24-25 September 2018
European Space Astronomy Center (ESAC/ESA)
Europe/Madrid timezone

MAGIC: a miniaturised magnetometer for space weather monitoring with CubeSats

24 Sep 2018, 16:00
20m
Talk Science Instruments and Payloads Talks

Speaker

Dr Chiara Palla (Imperial College)

Description

In situ space weather measurements are currently sparse; this represents an obstacle to further improving our understanding of the Sun-Earth interaction. Constellation missions are ideal as they enable a comprehensive and broader set of magnetic field data at many points simultaneously. A novel approach is to exploit CubeSat platforms, however, on them, mass and power resources are limited.
MAGIC (MAGnetometer from Imperial College) is a miniaturised magnetometer, which optimises noise performance while minimising power consumption by utilising a hybrid anisotropic magnetoresistive (AMR) sensor triad. This solution is suitable for CubeSats: it has flown on three of them to date (TRIO-CINEMA) and an improved design was developed for the Sunjammer microsatellite. On CINEMA, the instrument was able to detect magnetic field fluctuations associated with field aligned currents over the northern auroral oval.
An evolved version of MAGIC instrument will fly on board RadCube as part of the RadMag payload. RadCube is a 3U CubeSat funded by ESA under the IOD (In-Orbit Demonstrator) GSTP, scheduled for launch in 2020. The aim of the mission is to demonstrate miniaturised instrument technologies in LEO for space weather monitoring purposes.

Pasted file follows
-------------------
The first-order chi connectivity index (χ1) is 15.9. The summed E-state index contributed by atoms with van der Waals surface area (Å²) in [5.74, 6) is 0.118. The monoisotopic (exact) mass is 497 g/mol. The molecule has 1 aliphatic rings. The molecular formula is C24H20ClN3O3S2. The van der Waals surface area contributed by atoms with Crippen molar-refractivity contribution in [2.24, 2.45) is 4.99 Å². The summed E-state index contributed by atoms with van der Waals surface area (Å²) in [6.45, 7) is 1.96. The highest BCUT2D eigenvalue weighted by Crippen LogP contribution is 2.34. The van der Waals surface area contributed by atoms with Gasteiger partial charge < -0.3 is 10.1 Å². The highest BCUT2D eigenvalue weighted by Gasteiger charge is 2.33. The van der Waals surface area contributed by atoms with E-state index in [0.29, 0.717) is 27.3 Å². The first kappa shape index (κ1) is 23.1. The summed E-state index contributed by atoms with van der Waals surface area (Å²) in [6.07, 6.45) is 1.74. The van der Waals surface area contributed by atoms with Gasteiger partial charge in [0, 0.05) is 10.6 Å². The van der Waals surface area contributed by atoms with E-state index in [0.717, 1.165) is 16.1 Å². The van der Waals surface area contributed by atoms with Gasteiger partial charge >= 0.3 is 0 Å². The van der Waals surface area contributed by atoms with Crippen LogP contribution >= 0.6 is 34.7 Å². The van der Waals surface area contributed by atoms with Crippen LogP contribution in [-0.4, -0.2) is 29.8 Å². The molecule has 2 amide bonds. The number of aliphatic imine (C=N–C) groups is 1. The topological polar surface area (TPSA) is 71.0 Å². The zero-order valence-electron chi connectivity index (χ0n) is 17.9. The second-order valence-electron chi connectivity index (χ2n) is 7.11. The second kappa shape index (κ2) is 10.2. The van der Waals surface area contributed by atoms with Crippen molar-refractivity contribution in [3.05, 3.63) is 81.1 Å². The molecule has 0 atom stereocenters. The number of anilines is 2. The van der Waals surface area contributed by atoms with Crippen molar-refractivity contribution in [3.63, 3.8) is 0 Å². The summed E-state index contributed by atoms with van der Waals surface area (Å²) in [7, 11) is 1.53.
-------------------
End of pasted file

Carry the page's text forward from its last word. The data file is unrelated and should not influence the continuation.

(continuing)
The primary scientific goal of MAGIC is to improve the understanding of field aligned currents and ring current during geomagnetically disturbed conditions for space weather monitoring.
Consequently, the opportunity to openly share MAGIC data with the scientific community, could improve our capabilities to predict space weather phenomena such as geomagnetic storm, but also understanding of substorms (in terms of occurrence, severity, duration).
MAGIC on RadCube will include 2 AMR three axes DC sensors: one in-board, and one out-board, housed in a mechanical chassis, deployed by means of tape spring motorized boom.
Although the main sensor and control loop is at TRL 9, the proposed magnetometer design on RadCube includes some technical development. For example, a major addition from the CINEMA design is the inclusion of intelligence via the addition of an Atmel microcontroller. This enables use of standard communications protocol to the bus. Furthermore the instrument will be implemented on a PCB compliant with CubeSat form factor, with components optimised for a longer lifetime mission than CINEMA. The target sensitivity is less than 2 nT.
Achieving this improved design will enable an optimised and more resilient magnetometer instrument, implementable as a “plug and play” sensor on CubeSat platforms, to be used either in a constellation configuration or as single hosted payload, for space weather monitoring in the context of ESA Space Situational Awareness’s D3S monitoring concept.

Primary author

Dr Chiara Palla (Imperial College)

Co-authors

Mr Patrick Brown (Imperial College) Mr Henry Eshbaugh (Imperial College) Mr Tim Oddy (Imperial College) Dr Jonathan P. Eastwood (Imperial College)

Presentation Materials

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